Years ago, I did a TV programme on “qualys” – a way of measuring how much difference a treatment made to your quality of life versus its cost.
The idea of qualys was thought up by an economist with the goal of deciding how to spend limited NHS funds.
Well, those funds are even scarcer than they were when I made that programme, and the age of qualys, which seemed like sci-fi when we made it, has become very relevant now.
This time we have to decide between keeping our A&E departments ticking over and treatment for cancer patients.
Yes, either or. It’s rationing. As a result of cost cuts, patients can’t have routine operations quickly if they also want short waits for A&E and cancer care.
Simon Stevens, head of NHS England, is being urged to relax targets for waiting times as he lays out his proposed reforms to the creaking service.
Niall Dickson, chief executive of the NHS Confederation, says it’s unrealistic to pretend that patients could have everything they have come to expect when money is so tight.
“It’s not reasonable to say that all the current targets have to be met,” he said.
“(Bosses) are on the one hand saying that mental health has to be a priority, elective care is a priority, A&E is a priority, cancer is a priority and so on. Well, there’s got to be acknowledgement that some other things are not a priority.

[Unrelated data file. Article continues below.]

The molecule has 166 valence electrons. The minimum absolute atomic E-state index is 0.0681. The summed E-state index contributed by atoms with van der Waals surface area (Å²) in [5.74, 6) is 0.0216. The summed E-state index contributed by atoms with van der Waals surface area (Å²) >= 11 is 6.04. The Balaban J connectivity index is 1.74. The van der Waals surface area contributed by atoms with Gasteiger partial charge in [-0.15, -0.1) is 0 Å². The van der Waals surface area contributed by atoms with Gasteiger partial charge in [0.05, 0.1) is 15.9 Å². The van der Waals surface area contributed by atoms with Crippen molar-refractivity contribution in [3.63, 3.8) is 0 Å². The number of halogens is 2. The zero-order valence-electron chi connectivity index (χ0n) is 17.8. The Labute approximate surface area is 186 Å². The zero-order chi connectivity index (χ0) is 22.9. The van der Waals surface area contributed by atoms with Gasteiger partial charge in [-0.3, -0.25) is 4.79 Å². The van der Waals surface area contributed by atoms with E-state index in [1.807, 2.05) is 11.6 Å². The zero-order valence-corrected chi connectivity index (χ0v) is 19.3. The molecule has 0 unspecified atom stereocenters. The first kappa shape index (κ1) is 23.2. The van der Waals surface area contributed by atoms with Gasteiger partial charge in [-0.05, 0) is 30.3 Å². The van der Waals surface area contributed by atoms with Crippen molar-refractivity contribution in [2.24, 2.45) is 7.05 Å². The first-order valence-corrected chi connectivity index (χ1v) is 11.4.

“If the money isn’t there, you have to acknowledge that,” said Mr Dickson.
“It’s better to acknowledge that than to set up the system to fail. It’s just unrealistic to expect the NHS to do everything and it’s unfair on patients and staff to pretend it can…
“It is disheartening, in any business, when a target is set that (staff) cannot deliver.”
The government has promised an extra £8billion for the NHS by 2020, but Mr Dickson said that the small amounts of additional money fell well behind long-term average increases and left staff struggling to cope with rising demand from an ageing population.
He said: “We don’t think it’s reasonable to demand big financial savings on the one side, and on the other side expect no diminution of quality when demand is rising, without an admission that the NHS will have to prioritise some activities over others.”
It looks like the NHS as we know it won’t last much longer.